In summary, using factorisation by common factor we have calculated that the quadratic y=x^{2}+3x has roots at (0, 0) and (-3, 0) (remember: at the x-intercepts of any function, y always equals 0).

Sketching y=x^{2}+3x confirms that the roots do indeed lie at (0, 0) and (-3, 0):

#### Difference of Two Squares

Suppose this time the quadratic in question was y=x^{2}-4. As always, if we are trying to find the roots we should substitute y=0 into the equation and solve. Doing this gives:

\begin{aligned}x^{2}-4=0\end{aligned}

This time, there are no common factors to pull out, so we need a different method of factorisation. In this case, we should use the difference of two squares technique.

It should always be extremely easy to spot when the difference of two squares technique is required as the quadratic will:

• only have two terms;
• both of the terms will be square numbers; and
• the terms will be subtracting from one another.

It is clear that y=x^{2}-4 fits this criteria: there are only two terms, both x^{2} and 4 are square numbers (i.e. they both have perfect square roots: \sqrt{x^{2}}=x, \sqrt{4}=2), and indeed the terms are subtracting from one another.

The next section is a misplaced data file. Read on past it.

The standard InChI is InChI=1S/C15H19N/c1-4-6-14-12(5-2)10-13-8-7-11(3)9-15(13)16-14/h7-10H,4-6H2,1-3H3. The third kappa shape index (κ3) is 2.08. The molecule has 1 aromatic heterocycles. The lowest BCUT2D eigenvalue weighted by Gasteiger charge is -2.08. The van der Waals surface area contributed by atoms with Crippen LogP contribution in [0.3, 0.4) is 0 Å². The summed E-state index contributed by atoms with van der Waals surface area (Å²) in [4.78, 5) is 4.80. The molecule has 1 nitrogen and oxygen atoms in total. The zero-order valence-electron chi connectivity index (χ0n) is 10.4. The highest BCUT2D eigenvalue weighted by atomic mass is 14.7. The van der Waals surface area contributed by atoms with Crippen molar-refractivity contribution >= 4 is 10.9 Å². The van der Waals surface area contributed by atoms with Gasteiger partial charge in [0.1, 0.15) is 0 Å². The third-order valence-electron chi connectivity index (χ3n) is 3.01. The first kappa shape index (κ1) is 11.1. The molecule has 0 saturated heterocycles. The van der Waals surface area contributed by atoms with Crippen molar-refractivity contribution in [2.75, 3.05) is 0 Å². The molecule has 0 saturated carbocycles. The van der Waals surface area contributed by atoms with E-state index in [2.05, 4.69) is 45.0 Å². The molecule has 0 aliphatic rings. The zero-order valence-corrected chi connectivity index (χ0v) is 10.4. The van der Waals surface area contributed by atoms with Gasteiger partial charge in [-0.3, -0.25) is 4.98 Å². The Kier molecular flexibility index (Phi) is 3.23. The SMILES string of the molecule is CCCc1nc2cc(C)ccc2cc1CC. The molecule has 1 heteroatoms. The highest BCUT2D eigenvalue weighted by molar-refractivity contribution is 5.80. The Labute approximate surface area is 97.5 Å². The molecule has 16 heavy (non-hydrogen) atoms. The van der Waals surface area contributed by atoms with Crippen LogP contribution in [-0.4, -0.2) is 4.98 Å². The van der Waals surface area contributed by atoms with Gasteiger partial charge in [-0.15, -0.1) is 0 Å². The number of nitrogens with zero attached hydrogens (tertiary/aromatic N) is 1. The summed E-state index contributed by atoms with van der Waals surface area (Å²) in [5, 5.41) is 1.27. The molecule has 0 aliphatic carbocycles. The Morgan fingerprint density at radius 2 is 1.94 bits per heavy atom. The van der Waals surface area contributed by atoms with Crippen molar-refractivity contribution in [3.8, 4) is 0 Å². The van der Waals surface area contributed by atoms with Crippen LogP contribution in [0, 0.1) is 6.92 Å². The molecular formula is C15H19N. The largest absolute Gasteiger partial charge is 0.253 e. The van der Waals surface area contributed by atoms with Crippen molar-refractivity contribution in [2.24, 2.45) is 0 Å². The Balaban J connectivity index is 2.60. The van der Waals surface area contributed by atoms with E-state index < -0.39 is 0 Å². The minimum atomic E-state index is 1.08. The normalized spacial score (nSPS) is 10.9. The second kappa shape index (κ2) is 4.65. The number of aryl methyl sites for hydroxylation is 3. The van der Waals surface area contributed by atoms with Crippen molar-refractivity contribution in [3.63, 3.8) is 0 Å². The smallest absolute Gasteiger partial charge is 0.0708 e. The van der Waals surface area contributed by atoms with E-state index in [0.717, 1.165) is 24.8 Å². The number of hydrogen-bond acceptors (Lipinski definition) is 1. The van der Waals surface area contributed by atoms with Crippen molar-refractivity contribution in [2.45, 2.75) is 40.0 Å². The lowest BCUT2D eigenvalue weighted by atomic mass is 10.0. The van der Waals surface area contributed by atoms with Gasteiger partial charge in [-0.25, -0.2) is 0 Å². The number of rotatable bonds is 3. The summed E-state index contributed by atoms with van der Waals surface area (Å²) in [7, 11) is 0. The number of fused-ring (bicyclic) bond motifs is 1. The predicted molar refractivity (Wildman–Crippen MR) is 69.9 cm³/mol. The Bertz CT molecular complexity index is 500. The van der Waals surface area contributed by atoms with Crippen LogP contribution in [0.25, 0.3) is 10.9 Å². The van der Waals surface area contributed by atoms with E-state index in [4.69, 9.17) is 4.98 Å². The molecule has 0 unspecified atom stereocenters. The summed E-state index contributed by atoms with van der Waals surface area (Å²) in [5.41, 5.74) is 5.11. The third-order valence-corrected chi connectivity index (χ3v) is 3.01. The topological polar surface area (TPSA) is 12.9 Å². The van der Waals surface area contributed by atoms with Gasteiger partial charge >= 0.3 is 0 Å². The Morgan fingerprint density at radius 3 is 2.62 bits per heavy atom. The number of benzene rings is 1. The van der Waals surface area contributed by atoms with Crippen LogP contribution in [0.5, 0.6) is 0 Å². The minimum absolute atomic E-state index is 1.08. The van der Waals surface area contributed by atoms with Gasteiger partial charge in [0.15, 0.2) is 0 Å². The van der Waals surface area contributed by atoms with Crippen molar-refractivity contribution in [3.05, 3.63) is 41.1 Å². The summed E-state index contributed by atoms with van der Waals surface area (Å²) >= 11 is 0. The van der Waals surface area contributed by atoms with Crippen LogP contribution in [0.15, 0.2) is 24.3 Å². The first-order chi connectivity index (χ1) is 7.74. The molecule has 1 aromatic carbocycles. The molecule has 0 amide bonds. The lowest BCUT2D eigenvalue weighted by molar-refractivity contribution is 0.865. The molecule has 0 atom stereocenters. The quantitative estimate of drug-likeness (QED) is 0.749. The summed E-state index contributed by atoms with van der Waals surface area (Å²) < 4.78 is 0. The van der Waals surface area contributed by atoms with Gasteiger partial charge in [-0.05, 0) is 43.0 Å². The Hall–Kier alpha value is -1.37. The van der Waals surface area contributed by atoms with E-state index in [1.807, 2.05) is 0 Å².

To factorise using the difference of two squares, split the quadratic into two brackets: the first bracket will be the the square root of the first term minus the square root of the second term; the second bracket will be the square root of the first term plus the square root of the second term.

So, for x^{2}-4, since \sqrt{x^{2}}=x and \sqrt{4}=2 we have:

\begin{aligned}x^{2}-4&=0 \\[12pt](x-2)(x+2)&=0\end{aligned}

As a quick check, if we multiply the brackets back out using FOIL, it is clear that these two lines say the same thing:

\begin{aligned}&=x^{2}+2x-2x-4 \\[12pt]&=x^{2}-4\end{aligned}

Once again, factorising has resulted in a product of two terms equal to 0. The only possible way that the product of (x-2) and (x+2) can be 0 is if either: